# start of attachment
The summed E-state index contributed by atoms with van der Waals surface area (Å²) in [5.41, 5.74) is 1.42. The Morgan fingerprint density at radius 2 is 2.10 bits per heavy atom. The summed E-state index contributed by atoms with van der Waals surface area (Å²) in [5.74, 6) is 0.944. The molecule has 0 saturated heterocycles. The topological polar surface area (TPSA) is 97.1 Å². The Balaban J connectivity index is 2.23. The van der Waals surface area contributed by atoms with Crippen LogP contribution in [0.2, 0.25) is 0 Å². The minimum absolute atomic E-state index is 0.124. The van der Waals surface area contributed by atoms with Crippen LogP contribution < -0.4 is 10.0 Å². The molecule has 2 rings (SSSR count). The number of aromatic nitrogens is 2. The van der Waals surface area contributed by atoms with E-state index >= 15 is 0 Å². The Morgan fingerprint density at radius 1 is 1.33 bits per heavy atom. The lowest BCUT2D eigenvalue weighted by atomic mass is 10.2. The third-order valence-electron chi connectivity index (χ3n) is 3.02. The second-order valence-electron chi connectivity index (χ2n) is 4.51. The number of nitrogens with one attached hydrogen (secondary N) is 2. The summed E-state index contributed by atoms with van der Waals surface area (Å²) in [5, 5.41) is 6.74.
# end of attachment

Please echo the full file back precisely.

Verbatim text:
The summed E-state index contributed by atoms with van der Waals surface area (Å²) in [5.41, 5.74) is 1.42. The Morgan fingerprint density at radius 2 is 2.10 bits per heavy atom. The summed E-state index contributed by atoms with van der Waals surface area (Å²) in [5.74, 6) is 0.944. The molecule has 0 saturated heterocycles. The topological polar surface area (TPSA) is 97.1 Å². The Balaban J connectivity index is 2.23. The van der Waals surface area contributed by atoms with Crippen LogP contribution in [0.2, 0.25) is 0 Å². The minimum absolute atomic E-state index is 0.124. The van der Waals surface area contributed by atoms with Crippen LogP contribution < -0.4 is 10.0 Å². The molecule has 2 rings (SSSR count). The number of aromatic nitrogens is 2. The van der Waals surface area contributed by atoms with E-state index >= 15 is 0 Å². The Morgan fingerprint density at radius 1 is 1.33 bits per heavy atom. The lowest BCUT2D eigenvalue weighted by atomic mass is 10.2. The third-order valence-electron chi connectivity index (χ3n) is 3.02. The second-order valence-electron chi connectivity index (χ2n) is 4.51. The number of nitrogens with one attached hydrogen (secondary N) is 2. The summed E-state index contributed by atoms with van der Waals surface area (Å²) in [5, 5.41) is 6.74.